Malaysia book ban irks rights group

Activists in Malaysia have demanded an inquiry into a government ban on 56 books, saying the move violated fundamental rights to freedom of expression and information.

Malaysia book ban irks rights group
Rights group Suaram on Friday lodged a protest with the government's Malaysian Human Rights Commission (Suhakam) calling for an investigation into the banning of the books.
Yap Swee Seng, Suaram's executive director, told AFP: "We want to know the reasons behind the ban and we hope Suhakam can look into whether the reasons given are valid and justifiable from the perspective of human rights."
Most of the books the Internal Security Ministry website lists as banned are related to religion, and Islam in particular, although some tackle race, illegal drugs and sex.
Religion and race

One book documents bloody race riots that erupted in 2001 in a rundown suburb of Kuala Lumpur, shocking Malaysia, where ethnic clashes are rare.


Race and religion are considered sensitive topics by the government of mainly Muslim Malaysia, while sex and sexuality are also taboo areas.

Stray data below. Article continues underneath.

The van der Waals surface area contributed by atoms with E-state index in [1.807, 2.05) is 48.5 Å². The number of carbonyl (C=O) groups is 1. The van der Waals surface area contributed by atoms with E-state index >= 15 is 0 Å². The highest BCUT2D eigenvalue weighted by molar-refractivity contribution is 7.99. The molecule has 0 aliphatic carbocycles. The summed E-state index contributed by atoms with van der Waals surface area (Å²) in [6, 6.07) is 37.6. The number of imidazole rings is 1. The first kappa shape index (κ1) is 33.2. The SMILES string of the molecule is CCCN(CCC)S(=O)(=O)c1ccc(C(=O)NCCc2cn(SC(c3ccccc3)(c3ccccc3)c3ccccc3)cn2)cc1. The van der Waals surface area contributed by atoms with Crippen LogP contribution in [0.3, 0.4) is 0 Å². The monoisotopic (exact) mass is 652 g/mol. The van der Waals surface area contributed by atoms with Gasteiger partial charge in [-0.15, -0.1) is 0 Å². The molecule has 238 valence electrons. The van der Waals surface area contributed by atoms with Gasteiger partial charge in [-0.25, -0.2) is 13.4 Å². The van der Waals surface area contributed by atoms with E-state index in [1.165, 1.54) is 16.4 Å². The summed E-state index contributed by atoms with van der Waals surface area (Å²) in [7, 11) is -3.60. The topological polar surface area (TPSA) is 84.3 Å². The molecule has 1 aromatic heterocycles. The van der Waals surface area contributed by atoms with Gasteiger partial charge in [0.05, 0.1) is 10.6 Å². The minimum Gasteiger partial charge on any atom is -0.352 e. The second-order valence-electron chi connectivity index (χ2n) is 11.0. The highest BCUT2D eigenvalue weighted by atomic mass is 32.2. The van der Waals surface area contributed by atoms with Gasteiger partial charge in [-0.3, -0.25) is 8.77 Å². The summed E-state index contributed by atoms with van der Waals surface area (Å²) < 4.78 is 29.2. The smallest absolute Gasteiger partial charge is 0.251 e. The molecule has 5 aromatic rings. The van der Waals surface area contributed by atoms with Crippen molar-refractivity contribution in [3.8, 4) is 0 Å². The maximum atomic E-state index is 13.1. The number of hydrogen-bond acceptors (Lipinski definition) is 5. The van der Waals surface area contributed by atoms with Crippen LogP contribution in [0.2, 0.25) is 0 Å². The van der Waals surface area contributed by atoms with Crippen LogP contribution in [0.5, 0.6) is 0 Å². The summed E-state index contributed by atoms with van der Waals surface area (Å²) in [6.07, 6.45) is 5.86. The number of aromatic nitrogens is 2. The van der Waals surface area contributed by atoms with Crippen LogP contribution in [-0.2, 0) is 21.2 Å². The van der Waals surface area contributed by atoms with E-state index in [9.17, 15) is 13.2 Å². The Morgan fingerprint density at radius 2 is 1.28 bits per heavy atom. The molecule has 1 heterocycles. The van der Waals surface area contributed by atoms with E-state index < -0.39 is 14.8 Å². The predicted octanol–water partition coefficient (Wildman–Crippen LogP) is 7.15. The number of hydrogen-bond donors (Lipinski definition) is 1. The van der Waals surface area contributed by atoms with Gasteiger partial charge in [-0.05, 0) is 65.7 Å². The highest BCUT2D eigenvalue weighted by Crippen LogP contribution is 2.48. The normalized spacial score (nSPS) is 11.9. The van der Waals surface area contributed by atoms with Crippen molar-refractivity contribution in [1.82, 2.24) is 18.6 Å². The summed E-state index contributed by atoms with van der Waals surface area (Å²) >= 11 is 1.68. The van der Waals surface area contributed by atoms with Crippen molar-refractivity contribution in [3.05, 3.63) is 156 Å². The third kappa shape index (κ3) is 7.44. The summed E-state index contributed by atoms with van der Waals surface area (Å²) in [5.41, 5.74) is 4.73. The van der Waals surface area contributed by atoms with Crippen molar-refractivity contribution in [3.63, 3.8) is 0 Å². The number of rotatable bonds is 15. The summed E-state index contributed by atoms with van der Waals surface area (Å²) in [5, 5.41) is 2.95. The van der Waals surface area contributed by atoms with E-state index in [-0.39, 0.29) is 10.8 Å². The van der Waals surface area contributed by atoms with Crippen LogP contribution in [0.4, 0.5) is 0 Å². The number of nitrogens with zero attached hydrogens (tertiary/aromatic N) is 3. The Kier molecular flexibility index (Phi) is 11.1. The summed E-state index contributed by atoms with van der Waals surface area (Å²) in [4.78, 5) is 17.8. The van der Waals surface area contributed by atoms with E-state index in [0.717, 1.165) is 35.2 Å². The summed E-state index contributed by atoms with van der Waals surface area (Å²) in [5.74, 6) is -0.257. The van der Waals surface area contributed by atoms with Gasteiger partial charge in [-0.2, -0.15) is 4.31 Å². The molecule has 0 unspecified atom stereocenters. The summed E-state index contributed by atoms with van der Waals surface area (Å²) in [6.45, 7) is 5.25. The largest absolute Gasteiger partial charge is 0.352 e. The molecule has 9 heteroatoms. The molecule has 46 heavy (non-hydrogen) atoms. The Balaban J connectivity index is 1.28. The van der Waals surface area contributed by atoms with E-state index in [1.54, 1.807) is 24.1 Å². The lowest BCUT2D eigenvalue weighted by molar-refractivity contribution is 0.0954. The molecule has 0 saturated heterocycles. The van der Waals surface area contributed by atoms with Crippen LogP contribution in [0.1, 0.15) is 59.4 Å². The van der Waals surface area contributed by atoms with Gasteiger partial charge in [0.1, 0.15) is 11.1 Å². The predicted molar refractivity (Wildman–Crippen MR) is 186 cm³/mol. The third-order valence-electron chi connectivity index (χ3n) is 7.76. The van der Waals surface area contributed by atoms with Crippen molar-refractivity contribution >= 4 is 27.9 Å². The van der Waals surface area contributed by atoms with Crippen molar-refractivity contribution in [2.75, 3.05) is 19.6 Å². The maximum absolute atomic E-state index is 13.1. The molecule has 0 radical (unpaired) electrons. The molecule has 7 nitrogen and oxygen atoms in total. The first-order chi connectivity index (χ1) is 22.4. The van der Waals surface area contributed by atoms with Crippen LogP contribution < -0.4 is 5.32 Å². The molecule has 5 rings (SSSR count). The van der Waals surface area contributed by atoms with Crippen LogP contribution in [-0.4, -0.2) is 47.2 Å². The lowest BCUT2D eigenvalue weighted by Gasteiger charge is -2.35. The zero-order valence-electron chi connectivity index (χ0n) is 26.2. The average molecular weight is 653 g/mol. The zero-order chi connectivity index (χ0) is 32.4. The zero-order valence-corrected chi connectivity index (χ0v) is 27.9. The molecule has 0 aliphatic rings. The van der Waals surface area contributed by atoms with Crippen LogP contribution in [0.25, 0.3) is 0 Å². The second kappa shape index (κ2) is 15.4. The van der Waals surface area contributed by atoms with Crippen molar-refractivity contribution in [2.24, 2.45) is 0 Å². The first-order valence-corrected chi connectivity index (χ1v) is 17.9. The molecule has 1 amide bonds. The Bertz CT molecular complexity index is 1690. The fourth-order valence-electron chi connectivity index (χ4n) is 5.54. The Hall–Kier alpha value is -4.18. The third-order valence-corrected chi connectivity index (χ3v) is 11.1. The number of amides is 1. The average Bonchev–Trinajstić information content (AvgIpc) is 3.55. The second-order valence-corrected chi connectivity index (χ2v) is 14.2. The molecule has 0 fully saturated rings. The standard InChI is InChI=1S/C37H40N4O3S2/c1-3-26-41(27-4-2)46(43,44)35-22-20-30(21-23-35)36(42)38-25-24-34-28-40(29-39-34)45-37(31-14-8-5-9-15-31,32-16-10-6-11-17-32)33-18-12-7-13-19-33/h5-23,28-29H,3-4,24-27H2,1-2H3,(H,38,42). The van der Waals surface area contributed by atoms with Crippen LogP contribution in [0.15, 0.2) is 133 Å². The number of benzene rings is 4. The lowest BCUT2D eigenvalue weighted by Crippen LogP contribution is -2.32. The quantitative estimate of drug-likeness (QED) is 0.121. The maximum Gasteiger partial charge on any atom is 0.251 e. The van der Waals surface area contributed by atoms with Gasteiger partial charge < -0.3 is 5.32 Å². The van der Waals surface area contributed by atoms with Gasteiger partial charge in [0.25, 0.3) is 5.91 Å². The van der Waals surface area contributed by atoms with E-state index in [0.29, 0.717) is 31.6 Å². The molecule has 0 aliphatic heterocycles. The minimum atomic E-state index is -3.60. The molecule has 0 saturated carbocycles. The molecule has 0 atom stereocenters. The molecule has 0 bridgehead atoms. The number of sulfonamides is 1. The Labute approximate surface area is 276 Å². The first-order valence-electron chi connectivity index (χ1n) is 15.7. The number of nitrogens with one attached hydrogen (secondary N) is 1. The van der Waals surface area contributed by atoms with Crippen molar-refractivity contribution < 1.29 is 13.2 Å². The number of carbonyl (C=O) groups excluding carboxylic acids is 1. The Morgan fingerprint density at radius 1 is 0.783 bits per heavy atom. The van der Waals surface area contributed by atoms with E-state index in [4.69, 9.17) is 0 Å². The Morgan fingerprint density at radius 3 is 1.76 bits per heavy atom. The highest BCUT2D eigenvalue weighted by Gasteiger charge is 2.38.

Suaram said it was "unacceptable" that academic titles such as The Battle for God: Fundamentalism in Judaism, Christianity and Islam by Karen Armstrong, and John L Esposito's What Everyone Needs to Know about Islam were banned.


The organisation said: "The ban of academic works by the ministry is a death knell to academic freedom in Malaysia.


"More importantly, the ban of these books violates the freedom of expression of the authors and the right to receive and impart information freely of the general public."


The group called for authors to be given the right to appeal the ban and to seek redress in Malaysian courts if the ministry rejected the appeal.


Other titles on the banned list include Cannabis Culture, Weed World and Classic Nude Photography Techniques and Images.

Güncelleme Tarihi: 20 Eylül 2018, 18:16